The Presley Pritchard Saga, Continued: No, There Is No “Too Sexy Firefighter Principle,” And Evergreen Fire Rescue Messed With The Wrong Woman

I wondered why a July 6 2019 Ethics Hero post was suddenly getting  lots of visits. The reason was disappointing: Presley Prichard, the inspiring paramedic who built herself up from a slim, 120 pound paramedic into a160 pound athlete so she could meet the strength and fitness requirements to achieve her life goal of being a firefighter — “This is how female empowerment is supposed to work” I wrote, saluting her determination—

—was fired by Evergreen Fire Rescue in Flathead County, Montana  for posting provocative photographs of herself on Instagram.

I thought we had settled this. When  Pritchard’s  Ethics Hero post was written, I noted that Pritchard had used photographs of her dramatically upgraded physique to inspire others on social media , but that some people complained.  (Why? Why?) This prompted a board review of her employment, for which  “Pritchard prepared a Powerpoint slide show, including her workout and bathing suit photos compared with various calendar photos of male firefighters. She also read from the Montana Annotated Code for gender and sex discrimination. Speaking for the board later, Evergreen Fire District Board Chairman Brodie Verworn said that Pritchard’s online photos ‘were not a concern.'”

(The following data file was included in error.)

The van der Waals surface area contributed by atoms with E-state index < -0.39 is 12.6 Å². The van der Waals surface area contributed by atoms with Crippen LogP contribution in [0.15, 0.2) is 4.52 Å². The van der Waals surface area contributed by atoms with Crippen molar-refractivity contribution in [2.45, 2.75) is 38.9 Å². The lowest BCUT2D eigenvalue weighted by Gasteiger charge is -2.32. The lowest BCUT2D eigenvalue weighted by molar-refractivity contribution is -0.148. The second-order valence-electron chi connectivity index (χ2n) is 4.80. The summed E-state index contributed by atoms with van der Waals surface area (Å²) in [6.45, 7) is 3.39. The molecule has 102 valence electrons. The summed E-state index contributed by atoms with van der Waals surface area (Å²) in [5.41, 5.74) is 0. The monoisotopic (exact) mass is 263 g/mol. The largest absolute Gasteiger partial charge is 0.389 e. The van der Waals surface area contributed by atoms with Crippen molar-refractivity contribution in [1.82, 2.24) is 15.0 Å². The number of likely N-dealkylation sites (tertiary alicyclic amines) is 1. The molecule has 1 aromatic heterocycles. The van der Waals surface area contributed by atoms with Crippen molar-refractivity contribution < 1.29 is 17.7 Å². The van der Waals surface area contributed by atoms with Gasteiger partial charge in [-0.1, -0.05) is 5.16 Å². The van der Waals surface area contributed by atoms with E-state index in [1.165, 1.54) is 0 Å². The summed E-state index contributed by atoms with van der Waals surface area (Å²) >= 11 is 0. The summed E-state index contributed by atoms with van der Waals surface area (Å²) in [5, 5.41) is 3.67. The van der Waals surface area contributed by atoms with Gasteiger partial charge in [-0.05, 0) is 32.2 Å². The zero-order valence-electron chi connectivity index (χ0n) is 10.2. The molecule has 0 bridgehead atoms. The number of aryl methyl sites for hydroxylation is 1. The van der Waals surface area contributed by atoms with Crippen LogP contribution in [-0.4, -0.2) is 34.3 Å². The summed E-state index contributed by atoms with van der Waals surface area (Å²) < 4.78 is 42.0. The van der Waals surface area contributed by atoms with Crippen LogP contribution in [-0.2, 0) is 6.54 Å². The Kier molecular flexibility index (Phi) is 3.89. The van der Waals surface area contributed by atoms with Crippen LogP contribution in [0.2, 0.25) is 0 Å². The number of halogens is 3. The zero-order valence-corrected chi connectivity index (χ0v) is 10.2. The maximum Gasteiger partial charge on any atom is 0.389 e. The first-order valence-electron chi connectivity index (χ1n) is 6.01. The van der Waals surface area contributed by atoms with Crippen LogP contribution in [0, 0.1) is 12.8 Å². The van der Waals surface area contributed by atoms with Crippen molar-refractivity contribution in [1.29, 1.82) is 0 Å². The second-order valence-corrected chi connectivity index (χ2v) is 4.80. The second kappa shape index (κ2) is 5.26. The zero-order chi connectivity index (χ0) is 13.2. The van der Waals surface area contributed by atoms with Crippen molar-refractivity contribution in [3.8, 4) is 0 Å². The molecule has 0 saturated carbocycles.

They shouldn’t be. Though sexually provocative photographs online can constitute legitimate problems for some occupations (See the large and varied stories under the Naked Teacher Principle tag), they should not for firefighters, male or female. How does a firefighter’s web modesty or lack of it affect her ability  to do her job? I can see a possible objection to extreme photos on social media sites if they could be reasonably said to undermine the reputation of an organization and the public’s trust,  but that would be a “Porn Star Fire Fighter Principle,” and nothing like that is occurring here.